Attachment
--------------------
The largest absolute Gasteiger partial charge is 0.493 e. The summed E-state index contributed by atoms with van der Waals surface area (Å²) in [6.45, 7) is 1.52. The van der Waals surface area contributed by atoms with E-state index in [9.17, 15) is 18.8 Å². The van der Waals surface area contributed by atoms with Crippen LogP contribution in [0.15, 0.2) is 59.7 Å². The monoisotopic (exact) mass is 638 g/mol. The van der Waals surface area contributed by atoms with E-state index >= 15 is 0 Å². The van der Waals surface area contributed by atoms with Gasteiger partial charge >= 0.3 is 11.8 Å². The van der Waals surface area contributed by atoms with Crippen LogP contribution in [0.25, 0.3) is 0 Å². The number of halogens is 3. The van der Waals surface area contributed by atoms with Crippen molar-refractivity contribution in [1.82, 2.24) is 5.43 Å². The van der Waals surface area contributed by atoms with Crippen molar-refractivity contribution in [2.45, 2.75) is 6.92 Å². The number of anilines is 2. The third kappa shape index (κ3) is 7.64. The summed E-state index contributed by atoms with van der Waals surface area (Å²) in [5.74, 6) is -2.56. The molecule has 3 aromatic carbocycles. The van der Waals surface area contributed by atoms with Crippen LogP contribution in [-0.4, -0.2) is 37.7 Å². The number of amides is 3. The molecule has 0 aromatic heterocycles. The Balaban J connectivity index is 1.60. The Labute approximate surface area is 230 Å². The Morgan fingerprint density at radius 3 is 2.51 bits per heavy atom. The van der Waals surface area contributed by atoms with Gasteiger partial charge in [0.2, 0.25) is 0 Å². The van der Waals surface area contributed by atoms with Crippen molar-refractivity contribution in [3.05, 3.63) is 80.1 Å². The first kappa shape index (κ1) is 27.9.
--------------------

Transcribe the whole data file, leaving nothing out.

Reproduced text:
The largest absolute Gasteiger partial charge is 0.493 e. The summed E-state index contributed by atoms with van der Waals surface area (Å²) in [6.45, 7) is 1.52. The van der Waals surface area contributed by atoms with E-state index in [9.17, 15) is 18.8 Å². The van der Waals surface area contributed by atoms with Crippen LogP contribution in [0.15, 0.2) is 59.7 Å². The monoisotopic (exact) mass is 638 g/mol. The van der Waals surface area contributed by atoms with E-state index >= 15 is 0 Å². The van der Waals surface area contributed by atoms with Gasteiger partial charge >= 0.3 is 11.8 Å². The van der Waals surface area contributed by atoms with Crippen LogP contribution in [0.25, 0.3) is 0 Å². The number of halogens is 3. The van der Waals surface area contributed by atoms with Crippen molar-refractivity contribution in [1.82, 2.24) is 5.43 Å². The van der Waals surface area contributed by atoms with Crippen molar-refractivity contribution in [2.45, 2.75) is 6.92 Å². The number of anilines is 2. The third kappa shape index (κ3) is 7.64. The summed E-state index contributed by atoms with van der Waals surface area (Å²) in [5.74, 6) is -2.56. The molecule has 3 aromatic carbocycles. The van der Waals surface area contributed by atoms with Crippen LogP contribution in [-0.4, -0.2) is 37.7 Å². The number of amides is 3. The molecule has 0 aromatic heterocycles. The Balaban J connectivity index is 1.60. The Labute approximate surface area is 230 Å². The Morgan fingerprint density at radius 3 is 2.51 bits per heavy atom. The van der Waals surface area contributed by atoms with Gasteiger partial charge in [0.2, 0.25) is 0 Å². The van der Waals surface area contributed by atoms with Crippen molar-refractivity contribution in [3.05, 3.63) is 80.1 Å². The first kappa shape index (κ1) is 27.9.